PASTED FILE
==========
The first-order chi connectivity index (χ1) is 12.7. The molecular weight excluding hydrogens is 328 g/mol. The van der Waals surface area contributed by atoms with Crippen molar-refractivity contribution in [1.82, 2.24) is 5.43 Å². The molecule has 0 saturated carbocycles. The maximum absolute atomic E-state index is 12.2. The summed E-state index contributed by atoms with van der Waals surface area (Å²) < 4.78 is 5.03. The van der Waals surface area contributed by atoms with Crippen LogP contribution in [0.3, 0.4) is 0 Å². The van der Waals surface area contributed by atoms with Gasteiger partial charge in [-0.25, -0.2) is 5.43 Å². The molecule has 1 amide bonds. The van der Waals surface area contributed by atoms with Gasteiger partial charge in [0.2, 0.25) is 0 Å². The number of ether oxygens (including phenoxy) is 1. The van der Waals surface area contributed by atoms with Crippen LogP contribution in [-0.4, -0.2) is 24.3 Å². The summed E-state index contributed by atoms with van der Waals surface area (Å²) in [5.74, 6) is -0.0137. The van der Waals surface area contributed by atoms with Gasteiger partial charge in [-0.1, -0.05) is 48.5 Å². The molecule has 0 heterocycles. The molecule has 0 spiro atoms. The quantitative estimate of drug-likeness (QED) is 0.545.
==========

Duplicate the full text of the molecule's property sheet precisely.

The first-order chi connectivity index (χ1) is 12.7. The molecular weight excluding hydrogens is 328 g/mol. The van der Waals surface area contributed by atoms with Crippen molar-refractivity contribution in [1.82, 2.24) is 5.43 Å². The molecule has 0 saturated carbocycles. The maximum absolute atomic E-state index is 12.2. The summed E-state index contributed by atoms with van der Waals surface area (Å²) < 4.78 is 5.03. The van der Waals surface area contributed by atoms with Crippen LogP contribution in [0.3, 0.4) is 0 Å². The van der Waals surface area contributed by atoms with Gasteiger partial charge in [-0.25, -0.2) is 5.43 Å². The molecule has 1 amide bonds. The van der Waals surface area contributed by atoms with Gasteiger partial charge in [0.2, 0.25) is 0 Å². The number of ether oxygens (including phenoxy) is 1. The van der Waals surface area contributed by atoms with Crippen LogP contribution in [-0.4, -0.2) is 24.3 Å². The summed E-state index contributed by atoms with van der Waals surface area (Å²) in [5.74, 6) is -0.0137. The van der Waals surface area contributed by atoms with Gasteiger partial charge in [-0.1, -0.05) is 48.5 Å². The molecule has 0 heterocycles. The molecule has 0 spiro atoms. The quantitative estimate of drug-likeness (QED) is 0.545.